On the four climbs of the day, the Texan brought back memories of his glory days as he raced flat out with his black and red jersey wide open to his chest.

"I planned to attack. I knew straightaway on Peyresourde that it would be difficult and that a group was going to go away," he said. "It was full gas all day."

Fedrigo's victory was the third successive French victory in this year's race and the sixth in total.

"It was my day. Everything smiled on me," he said. "This shows that it isn't only the great leaders who can win on the Tour de France, it's also the general riders."

Fedrigo also won a stage in 2009 and 2006 and has appeared regularly in the breakaways in this year's race.

No change

The leaders finished more than six minutes ahead of the main group, but there was no change in the overall standings.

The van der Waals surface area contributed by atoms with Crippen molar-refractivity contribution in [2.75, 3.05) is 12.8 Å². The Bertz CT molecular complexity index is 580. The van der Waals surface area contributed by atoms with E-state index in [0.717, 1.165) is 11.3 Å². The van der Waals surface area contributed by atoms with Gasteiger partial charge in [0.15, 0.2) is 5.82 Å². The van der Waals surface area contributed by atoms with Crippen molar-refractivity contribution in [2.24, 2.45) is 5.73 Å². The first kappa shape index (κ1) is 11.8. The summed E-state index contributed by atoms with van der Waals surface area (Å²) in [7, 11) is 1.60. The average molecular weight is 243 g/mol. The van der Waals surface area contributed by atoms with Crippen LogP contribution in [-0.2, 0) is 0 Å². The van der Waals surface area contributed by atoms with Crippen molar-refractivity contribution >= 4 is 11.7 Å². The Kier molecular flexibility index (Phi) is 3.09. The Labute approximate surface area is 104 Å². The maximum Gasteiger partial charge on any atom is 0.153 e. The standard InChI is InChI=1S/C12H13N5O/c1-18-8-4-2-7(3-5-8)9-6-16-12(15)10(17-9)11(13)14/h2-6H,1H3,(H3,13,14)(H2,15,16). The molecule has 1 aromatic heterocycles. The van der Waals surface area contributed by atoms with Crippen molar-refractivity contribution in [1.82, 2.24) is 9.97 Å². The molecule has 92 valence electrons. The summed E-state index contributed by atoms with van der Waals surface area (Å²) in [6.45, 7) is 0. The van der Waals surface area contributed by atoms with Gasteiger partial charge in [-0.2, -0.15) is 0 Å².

Spain's Alberto Contador held on to 
the leader's yellow jersey [AFP]

Yellow jersey holder Alberto Contador of Spain crossed the line in the peloton along with his closest challenger, Andy Schleck of Luxembourg, after Contador's Astana team packed the front of the main group on the climb up the Col d'Aubisque and prevented Schleck from attacking.

Schleck had been furious with Contador after Monday's stage because he felt the Spaniard should have waited when Schleck suffered a mechanical problem during the main climb of the day.

Contador surged ahead and took the yellow jersey at the end of the stage, but he later apologised, and on Tuesday the two came together on the stage of the French broadcaster and shook hands.

"We are fine now," Schleck said. "The Tour de France isn't going to be won by eight seconds, and there's going to be a big race between him and me the day after tomorrow."

Wednesday is a rest day in the Tour, but on Thursday the racers will turn around and ride the Pyrenees in the other direction, ending on the top of the Col du Tourmalet.

In the battle for the green sprinter's jersey, Thor Hushovd of Norway retook the lead after finishing 10th on Tuesday while Alessandro Petacchi and three-time stage winner Mark Cavendish trailed along at the back.